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Date:      Tue, 16 Oct 2012 17:40:57 -0400
From:      Rick Miller <vmiller@hostileadmin.com>
To:        Devin Teske <dteske@freebsd.org>
Cc:        Stanislav Zaharov <root.vagner@gmail.com>, freebsd-questions@freebsd.org
Subject:   Re: MFS root filesystem and static binaries size
Message-ID:  <CAHzLAVF15XqN6tvxvT-mEvVXY=r0-hehfRZn=M4PgmCqz3d-QA@mail.gmail.com>
In-Reply-To: <79906B82-7EF3-44DD-95A1-EF1DD239E2CD@fisglobal.com>
References:  <CAFDDX68DyV9ad9qfLWqAKmwVYOxYwBvdEKmFWU+nMpEurAvuig@mail.gmail.com> <79906B82-7EF3-44DD-95A1-EF1DD239E2CD@fisglobal.com>

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Kudos to Devin for his explanation!

On Tue, Oct 16, 2012 at 4:13 PM, Devin Teske <devin.teske@fisglobal.com> wr=
ote:
>
> On Oct 16, 2012, at 11:13 AM, Stanislav Zaharov wrote:
>
>> Hello,
>>
>> I have a question regarding the mfsroot file system organization on
>> installation cd.
>> How is it possible that we have bigger binary files in ls list while act=
ual
>> occupied space is less.
>
> The beauty of crunchgen(1).
>
> If you use the "-i" flag to ls, you'll see the inode numbers (and subsequ=
ently notice that a great-many inodes are identical).
>
> When two files have the same inode, they are "hard links" to each other. =
Unlike a "soft link" (or "symbolic link" as they are more appropriately cal=
led), which stores a destination-path of the target, a hard link instead lo=
oks and acts no different than the original in every way.
>
> So, I can hear you asking, if all these binaries are linked to the same f=
ile, what file is that?
>
> /stand/boot_crunch
>
> This is a "crunched" binary (produced by crunchgen(1)).
>
> Here's the configuration file that is fed to crunchgen(1) that produces t=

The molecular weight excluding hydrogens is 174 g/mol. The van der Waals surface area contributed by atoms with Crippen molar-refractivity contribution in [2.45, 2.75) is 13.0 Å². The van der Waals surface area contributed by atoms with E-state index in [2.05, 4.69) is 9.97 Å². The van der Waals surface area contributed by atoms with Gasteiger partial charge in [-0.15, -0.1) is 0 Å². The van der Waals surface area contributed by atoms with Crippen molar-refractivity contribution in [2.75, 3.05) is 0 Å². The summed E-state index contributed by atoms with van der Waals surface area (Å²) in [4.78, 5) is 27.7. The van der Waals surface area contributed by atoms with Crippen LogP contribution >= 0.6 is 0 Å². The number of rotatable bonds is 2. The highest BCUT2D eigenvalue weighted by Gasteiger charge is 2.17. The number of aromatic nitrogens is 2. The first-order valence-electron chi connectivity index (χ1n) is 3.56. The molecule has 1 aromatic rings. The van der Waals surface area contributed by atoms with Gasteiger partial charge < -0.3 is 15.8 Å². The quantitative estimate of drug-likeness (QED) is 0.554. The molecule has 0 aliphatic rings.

his binary:
>
> http://svn.freebsd.org/base/stable/9/release/i386/boot_crunch.conf
>
> Quite simply, crunchgen(1) takes a list of programs (progs) and libraries=
 (libs) and produces a "crunched" binary.
>
> You then create links (hard or soft) to the crunched binary. The crunched=
 binary knows by argv[0] which main() subroutine to invoke.
>
> This ultimately allows things to stay nice and tight (storage space-wise)=
.
>
>
>
>> But when we try to copy these files on similar
>> filesystem using cp or dd the actual used space is bigger?
>>
>
> cp(1) doesn't track hard-links.
>
> tar(1) does.
>
> If you want to copy /stand out of the mfsroot, you can do this:
>
> mkdir /stand2
> tar cf - /stand | tar xf - -C /stand2
>
> A corresponding "ls -li /stand2" should show that the majority of files a=
ll have the same inode (whereas if you use cp, "ls -li" will instead show d=
ifferent inodes for every file that was copied, because again, cp(1) does n=
ot support retention of hard-links).
>
>
>
>
>> For example when we mount mfsroot image we get:
>>
>> $ df -h /mnt/
>>
>> Filesystem    Size    Used   Avail Capacity  Mounted on
>> /dev/md0      3.9M    3.3M    534k    86%    /mnt
>>
>> $ ls -lhs /mnt/stand
>> ...
>>  766 -r-xr-xr-x  30 root  wheel     3M 10 apr  2012 dhclient
>>  766 -r-xr-xr-x  30 root  wheel     3M 10 apr  2012 cpio
>>  766 -r-xr-xr-x  30 root  wheel     3M 10 apr  2012 camcontrol
>>  766 -r-xr-xr-x  30 root  wheel     3M 10 apr  2012 boot_crunch
>> ...
>>
>> But:
>>
>> $ du -hc /mnt/stand
>> ...
>> 3,2M    total
>>
>>
>> But if we copy these files onto another UFS filesystem we really consume
>> the space:
>>
>> $ cp -a /mnt/stand /tmp/stand
>>
>> $ du -hc /tmp/stand
>> ...
>> 91M    total
>>
>>
>> How is it possible and why does it matter for mfsroot?
>>
>
> The reason crunchgen(1) is used to create /stand/boot_crunch for the inst=
all media (mfsroot) is to save space and simplify the environment. When usi=
ng a crunched binary, there are no libraries to worry about for example (al=
l the libraries are compiled-in).
> --
> Cheers,
> Devin
>
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--=20
Take care
Rick Miller



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